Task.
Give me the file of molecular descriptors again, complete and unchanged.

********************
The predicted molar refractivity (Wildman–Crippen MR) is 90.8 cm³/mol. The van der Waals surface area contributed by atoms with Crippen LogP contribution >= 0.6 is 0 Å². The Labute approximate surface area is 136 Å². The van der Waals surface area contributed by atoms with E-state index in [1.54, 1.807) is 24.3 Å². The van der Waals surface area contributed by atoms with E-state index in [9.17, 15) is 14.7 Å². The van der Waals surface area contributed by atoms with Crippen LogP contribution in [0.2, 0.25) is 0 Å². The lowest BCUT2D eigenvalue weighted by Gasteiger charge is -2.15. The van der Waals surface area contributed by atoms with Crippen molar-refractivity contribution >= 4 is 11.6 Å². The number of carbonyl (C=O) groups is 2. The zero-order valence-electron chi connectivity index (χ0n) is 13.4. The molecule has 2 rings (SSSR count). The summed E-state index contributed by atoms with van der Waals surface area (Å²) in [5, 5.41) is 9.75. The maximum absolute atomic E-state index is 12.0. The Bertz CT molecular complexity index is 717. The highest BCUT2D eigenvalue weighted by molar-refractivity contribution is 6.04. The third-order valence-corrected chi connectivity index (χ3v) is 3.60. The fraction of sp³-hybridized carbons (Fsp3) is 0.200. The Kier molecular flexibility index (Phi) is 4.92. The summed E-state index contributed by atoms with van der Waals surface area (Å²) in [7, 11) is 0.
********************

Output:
The predicted molar refractivity (Wildman–Crippen MR) is 90.8 cm³/mol. The van der Waals surface area contributed by atoms with Crippen LogP contribution >= 0.6 is 0 Å². The Labute approximate surface area is 136 Å². The van der Waals surface area contributed by atoms with E-state index in [1.54, 1.807) is 24.3 Å². The van der Waals surface area contributed by atoms with E-state index in [9.17, 15) is 14.7 Å². The van der Waals surface area contributed by atoms with Crippen LogP contribution in [0.2, 0.25) is 0 Å². The lowest BCUT2D eigenvalue weighted by Gasteiger charge is -2.15. The van der Waals surface area contributed by atoms with Crippen molar-refractivity contribution >= 4 is 11.6 Å². The number of carbonyl (C=O) groups is 2. The zero-order valence-electron chi connectivity index (χ0n) is 13.4. The molecule has 2 rings (SSSR count). The summed E-state index contributed by atoms with van der Waals surface area (Å²) in [5, 5.41) is 9.75. The maximum absolute atomic E-state index is 12.0. The Bertz CT molecular complexity index is 717. The highest BCUT2D eigenvalue weighted by molar-refractivity contribution is 6.04. The third-order valence-corrected chi connectivity index (χ3v) is 3.60. The fraction of sp³-hybridized carbons (Fsp3) is 0.200. The Kier molecular flexibility index (Phi) is 4.92. The summed E-state index contributed by atoms with van der Waals surface area (Å²) in [7, 11) is 0.